“In order to expedite this and improve the trajectory, it will take constant and consistent focus. It will take huge personal commitment and dedication. People like us, in rooms like this, at conferences like this are going to have to step forward and make the change.” 

So much research, including by our own faculty, points to the power of diversity in unlocking creativity and solving the many challenges businesses face today. Women lead differently to men: female entrepreneurs create different types of business to men – and products that are uniquely suitable for women.

"People like us, in rooms like this, at conferences like this are going to have to step forward and make the change"

But women in business are still much less visible. Female entrepreneurs receive less money from investors, and a microscopic amount of patents are filed by women. 

So, what can businesses do to accelerate gender equality? What can women do to shatter the glass ceiling? And what can men do to drive a fully gender-neutral workplace – and work in businesses that are more successful as a result? According to some of the panellists at Equall 2020, here’s how we can do it.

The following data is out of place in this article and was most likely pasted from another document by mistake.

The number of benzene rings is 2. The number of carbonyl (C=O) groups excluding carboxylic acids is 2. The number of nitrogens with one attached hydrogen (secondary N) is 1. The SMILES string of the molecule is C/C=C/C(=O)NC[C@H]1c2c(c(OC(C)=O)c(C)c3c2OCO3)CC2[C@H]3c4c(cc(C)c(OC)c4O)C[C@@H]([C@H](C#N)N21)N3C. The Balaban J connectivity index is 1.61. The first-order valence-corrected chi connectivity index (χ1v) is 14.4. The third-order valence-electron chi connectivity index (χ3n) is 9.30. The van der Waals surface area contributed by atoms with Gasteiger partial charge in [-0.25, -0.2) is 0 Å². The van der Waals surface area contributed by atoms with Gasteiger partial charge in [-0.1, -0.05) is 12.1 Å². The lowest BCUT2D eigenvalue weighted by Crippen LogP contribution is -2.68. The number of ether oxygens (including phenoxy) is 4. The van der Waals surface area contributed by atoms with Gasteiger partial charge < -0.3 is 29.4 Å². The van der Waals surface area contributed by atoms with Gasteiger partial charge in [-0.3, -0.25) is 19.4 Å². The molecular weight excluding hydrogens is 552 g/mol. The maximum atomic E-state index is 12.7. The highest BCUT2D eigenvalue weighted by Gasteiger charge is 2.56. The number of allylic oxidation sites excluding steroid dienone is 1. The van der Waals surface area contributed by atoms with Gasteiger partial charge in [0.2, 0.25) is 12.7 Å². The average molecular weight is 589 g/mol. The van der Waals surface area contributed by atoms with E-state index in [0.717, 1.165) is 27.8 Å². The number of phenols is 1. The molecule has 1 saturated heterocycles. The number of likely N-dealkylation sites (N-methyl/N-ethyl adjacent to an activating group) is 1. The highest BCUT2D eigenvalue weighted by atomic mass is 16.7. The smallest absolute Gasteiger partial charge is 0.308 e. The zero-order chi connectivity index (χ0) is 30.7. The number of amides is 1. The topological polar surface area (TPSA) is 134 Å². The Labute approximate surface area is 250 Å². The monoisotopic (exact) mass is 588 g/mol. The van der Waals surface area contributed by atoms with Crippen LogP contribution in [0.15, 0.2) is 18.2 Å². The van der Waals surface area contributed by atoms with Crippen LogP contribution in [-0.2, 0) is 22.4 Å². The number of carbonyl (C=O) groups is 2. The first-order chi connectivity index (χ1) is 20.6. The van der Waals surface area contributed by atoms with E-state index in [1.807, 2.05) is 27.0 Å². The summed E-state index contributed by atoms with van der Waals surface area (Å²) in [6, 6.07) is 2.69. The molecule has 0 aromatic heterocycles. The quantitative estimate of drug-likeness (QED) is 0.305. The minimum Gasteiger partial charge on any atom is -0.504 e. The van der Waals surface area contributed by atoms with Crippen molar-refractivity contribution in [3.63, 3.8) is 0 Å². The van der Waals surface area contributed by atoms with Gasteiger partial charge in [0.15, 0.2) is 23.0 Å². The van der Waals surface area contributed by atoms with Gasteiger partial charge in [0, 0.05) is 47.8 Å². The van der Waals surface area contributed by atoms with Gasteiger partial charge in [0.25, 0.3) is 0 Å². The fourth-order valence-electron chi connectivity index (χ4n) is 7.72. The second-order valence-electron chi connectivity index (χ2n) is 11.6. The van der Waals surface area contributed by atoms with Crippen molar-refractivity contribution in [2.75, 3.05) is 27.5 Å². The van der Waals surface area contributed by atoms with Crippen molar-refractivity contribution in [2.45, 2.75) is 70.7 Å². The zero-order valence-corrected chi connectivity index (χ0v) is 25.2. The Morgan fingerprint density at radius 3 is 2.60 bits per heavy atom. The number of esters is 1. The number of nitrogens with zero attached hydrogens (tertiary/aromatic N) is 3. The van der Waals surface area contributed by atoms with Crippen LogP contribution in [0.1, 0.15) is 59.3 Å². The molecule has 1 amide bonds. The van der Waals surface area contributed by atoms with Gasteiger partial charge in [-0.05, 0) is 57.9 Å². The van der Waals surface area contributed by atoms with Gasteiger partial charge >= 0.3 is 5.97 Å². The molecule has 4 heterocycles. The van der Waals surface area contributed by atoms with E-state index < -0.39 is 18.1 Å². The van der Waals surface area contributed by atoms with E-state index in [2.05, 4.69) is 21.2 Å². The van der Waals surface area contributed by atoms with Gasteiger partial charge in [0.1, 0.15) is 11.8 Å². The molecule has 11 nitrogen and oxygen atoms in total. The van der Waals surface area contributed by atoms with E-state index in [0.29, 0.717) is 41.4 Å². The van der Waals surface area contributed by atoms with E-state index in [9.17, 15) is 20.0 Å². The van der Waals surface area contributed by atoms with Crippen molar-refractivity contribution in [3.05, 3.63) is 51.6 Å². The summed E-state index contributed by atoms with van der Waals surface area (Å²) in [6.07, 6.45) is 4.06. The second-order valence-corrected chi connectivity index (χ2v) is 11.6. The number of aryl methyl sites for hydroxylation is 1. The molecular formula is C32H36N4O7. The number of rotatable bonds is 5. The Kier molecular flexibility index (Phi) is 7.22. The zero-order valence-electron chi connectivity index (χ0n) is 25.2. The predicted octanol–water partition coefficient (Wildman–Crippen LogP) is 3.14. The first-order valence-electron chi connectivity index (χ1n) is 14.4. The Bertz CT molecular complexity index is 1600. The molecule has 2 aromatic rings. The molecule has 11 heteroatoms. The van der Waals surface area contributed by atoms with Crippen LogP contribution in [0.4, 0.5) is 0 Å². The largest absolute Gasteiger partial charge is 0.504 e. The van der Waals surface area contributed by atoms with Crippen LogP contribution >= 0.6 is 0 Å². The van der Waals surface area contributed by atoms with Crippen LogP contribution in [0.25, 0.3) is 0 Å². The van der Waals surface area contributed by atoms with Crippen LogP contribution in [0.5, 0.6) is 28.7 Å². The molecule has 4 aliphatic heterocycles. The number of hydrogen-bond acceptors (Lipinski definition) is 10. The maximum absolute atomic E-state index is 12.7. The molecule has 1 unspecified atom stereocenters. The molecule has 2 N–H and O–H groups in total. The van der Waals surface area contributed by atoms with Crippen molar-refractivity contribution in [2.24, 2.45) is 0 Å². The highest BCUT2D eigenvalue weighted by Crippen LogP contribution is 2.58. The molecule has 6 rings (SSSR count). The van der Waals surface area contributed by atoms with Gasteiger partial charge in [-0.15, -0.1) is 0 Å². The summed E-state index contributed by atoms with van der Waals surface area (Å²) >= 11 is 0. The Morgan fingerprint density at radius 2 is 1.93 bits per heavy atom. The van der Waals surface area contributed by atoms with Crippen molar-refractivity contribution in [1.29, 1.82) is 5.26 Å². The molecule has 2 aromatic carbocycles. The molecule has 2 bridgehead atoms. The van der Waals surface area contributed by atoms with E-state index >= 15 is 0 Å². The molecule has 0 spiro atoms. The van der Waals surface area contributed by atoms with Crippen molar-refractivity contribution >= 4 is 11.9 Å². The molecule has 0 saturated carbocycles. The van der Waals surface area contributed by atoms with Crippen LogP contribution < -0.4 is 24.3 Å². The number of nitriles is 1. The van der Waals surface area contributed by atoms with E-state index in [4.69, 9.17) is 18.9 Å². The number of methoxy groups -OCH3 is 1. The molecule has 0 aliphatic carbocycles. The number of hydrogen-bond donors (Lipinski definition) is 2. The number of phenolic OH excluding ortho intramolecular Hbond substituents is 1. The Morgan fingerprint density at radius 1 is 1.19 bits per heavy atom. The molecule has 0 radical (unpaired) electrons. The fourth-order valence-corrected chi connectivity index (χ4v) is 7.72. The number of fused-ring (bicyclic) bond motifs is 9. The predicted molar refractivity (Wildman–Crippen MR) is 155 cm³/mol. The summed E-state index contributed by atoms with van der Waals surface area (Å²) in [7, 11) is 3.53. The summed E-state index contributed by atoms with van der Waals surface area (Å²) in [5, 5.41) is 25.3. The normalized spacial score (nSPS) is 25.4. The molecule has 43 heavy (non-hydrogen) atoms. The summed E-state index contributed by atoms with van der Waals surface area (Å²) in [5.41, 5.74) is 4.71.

*Continued below



1. Be a mission critical business

“The leaders right at the top of the organisation must be clear on what they stand for and these values must be genuine and something greater than themselves,” says Dr Mandeep Rai, EMBA2010, whose career spans banking, international development and journalism. 

She travelled to more than 100 countries to write the Sunday Times bestseller The Values Compass, which delves into the power of values, how they’re shaped by different cultures and countries and how they motivate our choices and decisions.